HVACR Business: 20 Questions with Mike Rowe

By Terry Tanker

HVACR Business Publisher Terry Tanker recently interviewed Mike Rowe, the creator and executive producer of DiscoveryDirty Jobs and his new show on CNN, Somebodys Gotta Do It. Rowe, who recently partnered with Direct Energy & parent company of One Hour Heating & Air Conditioning, Benjamin Franklin Plumbing and Mister Sparky electric & discussed being authentic, how to address the labor shortage and his mikeroweWORKS foundation, which provides scholarships to students pursuing a career in the skilled trades.

 1. You grew up in Maryland but live in San Francisco. How did you end up on the west coast?

I was living in L.A. freelancing. A buddy was running the local CBS affiliate here and was in charge of a new show called “Evening Magazine.” They needed a host. I didn’t really want a full time job, but I was happy to fill in, so I moved up here and went to work impersonating a host.

2. Your mom and dad were schoolteachers & are they surprised by their little boy’s success?

I think amused would be a better expression. They’ve had a front row seat watching me “Forest Gump” my way through a very strange industry. And, relieved when I could pay off bills and make ends meet.

3. Is it true you were an Opera singer?

Believe it or not, I sang for the Baltimore Opera. I recall wanting a union card and the opportunity to meet girls. One thing singing did for me was to cure me of a stammer and opened the door to a whole new world of performance.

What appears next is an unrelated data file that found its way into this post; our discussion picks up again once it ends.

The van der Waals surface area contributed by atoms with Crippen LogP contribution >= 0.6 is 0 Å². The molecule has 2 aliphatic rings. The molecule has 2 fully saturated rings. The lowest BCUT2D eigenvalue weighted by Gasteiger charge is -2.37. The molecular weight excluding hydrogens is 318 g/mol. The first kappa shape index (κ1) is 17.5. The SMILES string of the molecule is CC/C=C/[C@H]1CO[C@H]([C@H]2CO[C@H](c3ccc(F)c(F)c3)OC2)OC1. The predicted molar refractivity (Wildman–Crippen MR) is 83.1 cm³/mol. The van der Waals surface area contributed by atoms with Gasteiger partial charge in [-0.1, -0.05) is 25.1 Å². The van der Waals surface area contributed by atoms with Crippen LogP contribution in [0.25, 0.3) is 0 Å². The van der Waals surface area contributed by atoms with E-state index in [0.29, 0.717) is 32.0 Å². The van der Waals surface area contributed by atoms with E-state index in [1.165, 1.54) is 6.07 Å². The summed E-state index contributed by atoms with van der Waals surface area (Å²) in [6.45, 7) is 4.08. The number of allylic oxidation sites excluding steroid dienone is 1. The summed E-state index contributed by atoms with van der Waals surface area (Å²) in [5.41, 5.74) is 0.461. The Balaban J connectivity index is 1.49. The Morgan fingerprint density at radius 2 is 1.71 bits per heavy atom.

4. Everyone likes you & executives, laborers, men, women, grandparents, students, my daughters & have you ever considered a political career?

Thanks. That’s a very complimentary question. I think the best way to destroy any kind of broad-based bipartisan appeal is to get into politics. I’ve never been interested in the structure of politics as we know it today, but I am interested in why most people seem to not dislike me. I think it’s just being sincere and authentic. Politicians want to fit in while on the campaign trail but they rarely do.

5. I watched a rerun of “Dirty Jobs” recently where you were at a chicken farm in Arizona being authentic & cleaning up poop in a skid loader. Sometimes, do you wish you weren’t so authentic?

That was a fun trip actually, and kind of an important one. I’d been trying to get into Hickman’s Farms for years. The farmers really feel under siege by the media; they’re rarely portrayed fairly. But they thought I would give them a fair shake.

That segment led to a relationship with the National Egg Board, which in turn led to a relationship with the Beef Council and Dairy Council. And ever since then I’ve spoken at every major food provider and every major agricultural concern in the country.

Read the complete article at hvacrbusiness.com

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